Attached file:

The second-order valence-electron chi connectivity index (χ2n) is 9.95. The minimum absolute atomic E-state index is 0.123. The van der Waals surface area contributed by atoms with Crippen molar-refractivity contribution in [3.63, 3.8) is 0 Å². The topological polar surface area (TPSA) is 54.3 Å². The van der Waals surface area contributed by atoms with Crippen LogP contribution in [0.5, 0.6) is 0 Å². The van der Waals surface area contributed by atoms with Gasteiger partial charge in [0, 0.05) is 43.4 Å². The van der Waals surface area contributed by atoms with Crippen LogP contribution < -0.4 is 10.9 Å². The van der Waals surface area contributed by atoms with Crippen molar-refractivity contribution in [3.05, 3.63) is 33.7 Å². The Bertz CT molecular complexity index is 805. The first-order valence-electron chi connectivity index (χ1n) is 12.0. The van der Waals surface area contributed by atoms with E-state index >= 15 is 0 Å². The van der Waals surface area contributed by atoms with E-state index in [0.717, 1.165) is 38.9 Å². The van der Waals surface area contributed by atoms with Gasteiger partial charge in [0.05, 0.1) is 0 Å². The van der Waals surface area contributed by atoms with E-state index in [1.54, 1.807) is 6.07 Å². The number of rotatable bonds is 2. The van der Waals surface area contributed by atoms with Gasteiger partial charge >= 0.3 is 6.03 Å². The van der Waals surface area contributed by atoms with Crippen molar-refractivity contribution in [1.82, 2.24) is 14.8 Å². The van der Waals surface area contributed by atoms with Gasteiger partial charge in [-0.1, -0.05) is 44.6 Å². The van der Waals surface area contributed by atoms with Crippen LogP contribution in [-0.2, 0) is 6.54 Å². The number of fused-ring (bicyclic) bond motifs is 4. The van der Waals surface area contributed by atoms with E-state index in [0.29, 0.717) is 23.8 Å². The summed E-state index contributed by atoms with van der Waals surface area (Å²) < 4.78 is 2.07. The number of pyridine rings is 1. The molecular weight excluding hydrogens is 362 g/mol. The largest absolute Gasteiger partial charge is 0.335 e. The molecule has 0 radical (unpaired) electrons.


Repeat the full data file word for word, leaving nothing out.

The second-order valence-electron chi connectivity index (χ2n) is 9.95. The minimum absolute atomic E-state index is 0.123. The van der Waals surface area contributed by atoms with Crippen molar-refractivity contribution in [3.63, 3.8) is 0 Å². The topological polar surface area (TPSA) is 54.3 Å². The van der Waals surface area contributed by atoms with Crippen LogP contribution in [0.5, 0.6) is 0 Å². The van der Waals surface area contributed by atoms with Gasteiger partial charge in [0, 0.05) is 43.4 Å². The van der Waals surface area contributed by atoms with Crippen LogP contribution < -0.4 is 10.9 Å². The van der Waals surface area contributed by atoms with Crippen molar-refractivity contribution in [3.05, 3.63) is 33.7 Å². The Bertz CT molecular complexity index is 805. The first-order valence-electron chi connectivity index (χ1n) is 12.0. The van der Waals surface area contributed by atoms with E-state index >= 15 is 0 Å². The van der Waals surface area contributed by atoms with E-state index in [0.717, 1.165) is 38.9 Å². The van der Waals surface area contributed by atoms with Gasteiger partial charge in [0.05, 0.1) is 0 Å². The van der Waals surface area contributed by atoms with E-state index in [1.54, 1.807) is 6.07 Å². The number of rotatable bonds is 2. The van der Waals surface area contributed by atoms with Gasteiger partial charge >= 0.3 is 6.03 Å². The van der Waals surface area contributed by atoms with Crippen molar-refractivity contribution in [1.82, 2.24) is 14.8 Å². The van der Waals surface area contributed by atoms with Gasteiger partial charge in [-0.1, -0.05) is 44.6 Å². The van der Waals surface area contributed by atoms with Crippen LogP contribution in [-0.2, 0) is 6.54 Å². The number of fused-ring (bicyclic) bond motifs is 4. The van der Waals surface area contributed by atoms with E-state index in [0.29, 0.717) is 23.8 Å². The summed E-state index contributed by atoms with van der Waals surface area (Å²) < 4.78 is 2.07. The number of pyridine rings is 1. The molecular weight excluding hydrogens is 362 g/mol. The largest absolute Gasteiger partial charge is 0.335 e. The molecule has 0 radical (unpaired) electrons.